Stressed Out: Yitro 2020

by Adam J. Rosenbaum

Pre-Game Chatter: How do you know when your energy has reached its limits? What happens when you go beyond those limits?

When Jethro sees Moses leading the Israelites in the wilderness, he fears that his son-in-law will become overwhelmed:

The Pitch: “But when Moses’ father-in-law saw how much he had to do for the people, he said, ‘What is this thing that you are doing to the people? Why do you act alone, while all the people stand about you from morning until evening? Moses replied to his father-in-law, ‘It is because the people come to me to inquire of God.’” – Exodus 18:14-15

Swing #1: “God is the origin of the requirements and instructions, so God must give the explanatory application of them, and Moses is the medium of access by whom the people may approach God with problems of this kind. …[N]o one but Moses has had the privilege of such consultation.” – John Durham, Exodus

Swing #2: “It is not surprising that Moses felt compelled to manage Israelite affairs in person. We should also note that much of Moses’s prior ‘leadership’ experience consisted of overseeing sheep. While he no doubt learned many important lessons doing this, one cannot delegate to sheep!” – Duane A. Garrett, A Commentary on Exodus

Swing #3: “What did [Jethro] see? He saw him sitting like a king sitting on his throne and all paying attendance upon him, whereupon he said to him: ‘What is this that you are doing to the people? Why are you sitting alone?’” – Mekhilta d’Rabbi Yishmael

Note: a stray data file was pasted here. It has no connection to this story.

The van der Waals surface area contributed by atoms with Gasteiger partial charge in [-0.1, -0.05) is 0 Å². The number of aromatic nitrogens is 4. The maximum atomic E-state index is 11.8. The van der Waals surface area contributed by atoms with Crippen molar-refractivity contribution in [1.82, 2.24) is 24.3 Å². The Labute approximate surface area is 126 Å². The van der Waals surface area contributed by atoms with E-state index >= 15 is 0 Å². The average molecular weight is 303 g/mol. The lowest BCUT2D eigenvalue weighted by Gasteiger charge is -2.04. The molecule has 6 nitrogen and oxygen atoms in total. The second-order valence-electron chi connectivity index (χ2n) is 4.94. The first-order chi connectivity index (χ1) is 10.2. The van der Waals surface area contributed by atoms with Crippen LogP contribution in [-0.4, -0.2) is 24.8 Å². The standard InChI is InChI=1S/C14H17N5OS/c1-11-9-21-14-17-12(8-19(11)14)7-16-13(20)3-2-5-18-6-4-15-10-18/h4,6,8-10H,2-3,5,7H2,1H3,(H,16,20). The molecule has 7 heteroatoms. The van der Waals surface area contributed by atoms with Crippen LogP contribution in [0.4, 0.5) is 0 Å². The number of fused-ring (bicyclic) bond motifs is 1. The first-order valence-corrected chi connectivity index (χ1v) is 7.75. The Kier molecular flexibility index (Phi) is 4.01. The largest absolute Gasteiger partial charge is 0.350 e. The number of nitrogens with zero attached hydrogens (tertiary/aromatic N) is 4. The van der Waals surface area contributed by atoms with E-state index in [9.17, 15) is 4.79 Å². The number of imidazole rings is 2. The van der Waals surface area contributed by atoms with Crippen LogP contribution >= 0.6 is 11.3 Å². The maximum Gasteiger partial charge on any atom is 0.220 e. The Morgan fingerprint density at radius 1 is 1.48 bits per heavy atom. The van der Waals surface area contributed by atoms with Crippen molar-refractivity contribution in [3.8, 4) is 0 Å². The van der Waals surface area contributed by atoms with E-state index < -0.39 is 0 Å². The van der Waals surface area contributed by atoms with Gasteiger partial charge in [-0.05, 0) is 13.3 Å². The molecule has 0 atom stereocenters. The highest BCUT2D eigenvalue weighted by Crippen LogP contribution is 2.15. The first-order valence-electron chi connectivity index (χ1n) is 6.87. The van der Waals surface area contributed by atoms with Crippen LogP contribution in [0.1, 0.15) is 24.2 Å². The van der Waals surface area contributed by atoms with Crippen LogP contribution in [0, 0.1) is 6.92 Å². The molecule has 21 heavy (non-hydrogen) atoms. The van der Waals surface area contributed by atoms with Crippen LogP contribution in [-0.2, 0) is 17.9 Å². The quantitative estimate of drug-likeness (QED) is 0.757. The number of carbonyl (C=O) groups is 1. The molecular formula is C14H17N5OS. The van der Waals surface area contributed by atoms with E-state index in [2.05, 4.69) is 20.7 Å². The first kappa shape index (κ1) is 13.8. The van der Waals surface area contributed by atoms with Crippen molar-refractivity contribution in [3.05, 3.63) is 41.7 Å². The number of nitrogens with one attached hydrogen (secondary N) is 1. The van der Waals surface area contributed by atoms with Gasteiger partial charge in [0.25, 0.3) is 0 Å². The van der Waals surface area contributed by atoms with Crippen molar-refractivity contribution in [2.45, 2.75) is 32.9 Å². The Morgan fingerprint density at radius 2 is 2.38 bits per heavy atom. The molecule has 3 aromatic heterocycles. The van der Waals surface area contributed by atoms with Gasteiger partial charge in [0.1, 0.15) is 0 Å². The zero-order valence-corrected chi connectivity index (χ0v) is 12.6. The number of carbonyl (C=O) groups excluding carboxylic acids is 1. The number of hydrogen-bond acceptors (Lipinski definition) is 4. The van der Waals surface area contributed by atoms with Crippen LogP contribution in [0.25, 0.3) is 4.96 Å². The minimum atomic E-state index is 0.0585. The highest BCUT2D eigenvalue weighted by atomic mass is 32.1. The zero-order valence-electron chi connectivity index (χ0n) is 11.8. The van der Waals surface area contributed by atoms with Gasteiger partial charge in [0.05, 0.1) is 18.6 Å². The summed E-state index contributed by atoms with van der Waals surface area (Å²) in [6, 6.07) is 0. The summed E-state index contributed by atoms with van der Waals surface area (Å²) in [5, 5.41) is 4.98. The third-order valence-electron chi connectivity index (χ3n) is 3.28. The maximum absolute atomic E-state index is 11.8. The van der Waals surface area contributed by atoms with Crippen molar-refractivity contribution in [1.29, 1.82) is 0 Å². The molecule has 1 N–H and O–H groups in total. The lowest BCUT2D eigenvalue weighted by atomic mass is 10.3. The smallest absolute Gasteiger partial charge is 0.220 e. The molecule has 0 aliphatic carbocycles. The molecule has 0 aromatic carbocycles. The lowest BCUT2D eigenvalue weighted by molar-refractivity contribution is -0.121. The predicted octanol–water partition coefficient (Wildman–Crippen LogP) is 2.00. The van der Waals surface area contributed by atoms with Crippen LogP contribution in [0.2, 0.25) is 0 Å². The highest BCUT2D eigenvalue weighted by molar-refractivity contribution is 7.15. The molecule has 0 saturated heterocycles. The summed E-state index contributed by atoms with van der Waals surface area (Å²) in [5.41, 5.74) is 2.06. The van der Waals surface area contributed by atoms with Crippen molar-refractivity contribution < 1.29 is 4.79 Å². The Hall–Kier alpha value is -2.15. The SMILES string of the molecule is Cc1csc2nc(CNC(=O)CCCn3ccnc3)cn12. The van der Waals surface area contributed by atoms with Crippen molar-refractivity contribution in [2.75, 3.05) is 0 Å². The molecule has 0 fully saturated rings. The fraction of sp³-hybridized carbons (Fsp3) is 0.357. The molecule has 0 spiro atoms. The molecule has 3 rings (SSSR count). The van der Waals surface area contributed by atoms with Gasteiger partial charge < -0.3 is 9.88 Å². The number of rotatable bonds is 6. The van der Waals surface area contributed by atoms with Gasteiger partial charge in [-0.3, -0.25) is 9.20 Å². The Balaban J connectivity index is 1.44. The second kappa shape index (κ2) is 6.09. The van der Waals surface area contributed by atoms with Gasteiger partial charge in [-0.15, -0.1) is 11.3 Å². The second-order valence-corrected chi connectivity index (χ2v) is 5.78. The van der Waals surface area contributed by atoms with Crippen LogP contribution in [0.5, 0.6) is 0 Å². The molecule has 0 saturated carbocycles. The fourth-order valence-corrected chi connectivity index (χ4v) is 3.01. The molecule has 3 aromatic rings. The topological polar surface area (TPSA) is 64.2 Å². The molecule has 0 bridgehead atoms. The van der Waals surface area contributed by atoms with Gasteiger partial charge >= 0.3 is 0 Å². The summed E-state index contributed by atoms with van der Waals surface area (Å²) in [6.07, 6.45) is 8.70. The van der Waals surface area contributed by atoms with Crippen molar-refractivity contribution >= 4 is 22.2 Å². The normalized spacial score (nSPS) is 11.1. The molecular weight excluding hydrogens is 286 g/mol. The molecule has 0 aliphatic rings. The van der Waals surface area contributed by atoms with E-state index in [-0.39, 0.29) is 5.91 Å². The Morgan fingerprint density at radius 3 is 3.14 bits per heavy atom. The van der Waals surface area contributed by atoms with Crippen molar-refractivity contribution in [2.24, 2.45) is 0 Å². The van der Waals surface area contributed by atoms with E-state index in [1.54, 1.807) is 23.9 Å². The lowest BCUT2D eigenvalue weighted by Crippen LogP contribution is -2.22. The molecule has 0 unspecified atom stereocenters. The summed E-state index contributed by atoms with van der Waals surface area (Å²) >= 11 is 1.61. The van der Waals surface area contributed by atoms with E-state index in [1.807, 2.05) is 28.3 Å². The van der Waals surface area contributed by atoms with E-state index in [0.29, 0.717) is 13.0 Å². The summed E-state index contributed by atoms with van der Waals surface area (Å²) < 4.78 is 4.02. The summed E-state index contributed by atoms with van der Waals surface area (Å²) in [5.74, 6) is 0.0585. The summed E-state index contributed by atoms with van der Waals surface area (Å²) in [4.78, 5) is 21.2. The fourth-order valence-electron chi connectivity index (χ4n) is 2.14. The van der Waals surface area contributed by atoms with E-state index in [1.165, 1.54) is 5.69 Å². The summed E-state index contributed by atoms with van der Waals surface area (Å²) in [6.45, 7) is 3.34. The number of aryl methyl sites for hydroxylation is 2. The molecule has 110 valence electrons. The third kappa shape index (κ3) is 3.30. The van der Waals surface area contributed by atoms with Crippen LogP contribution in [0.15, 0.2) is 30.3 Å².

Late-Inning Questions: Jethro insists that Moses delegate his responsibilities more to prominent Israelites. Based on our commentators’ understanding, is this a worthy solution, or a naive recommendation given Moses’s place in the community? Is Jethro thinking more out of concern for Moses’s well-being or the Israelites’ well-being? How is self-preservation and communal concern the same?

On-Deck at Emanu-El: I know the Emanu-El rabbinic search committee appreciated the excellent turnout for the first of its candidates. I hope that congregants continue to stay engaged as the process continues.

The Big Inning at the End: Speaking of becoming overwhelmed, the time between the end of the World Series and the start of Spring Training is always overwhelming for fans. Thank goodness that’s over!

Shabbat Shalom!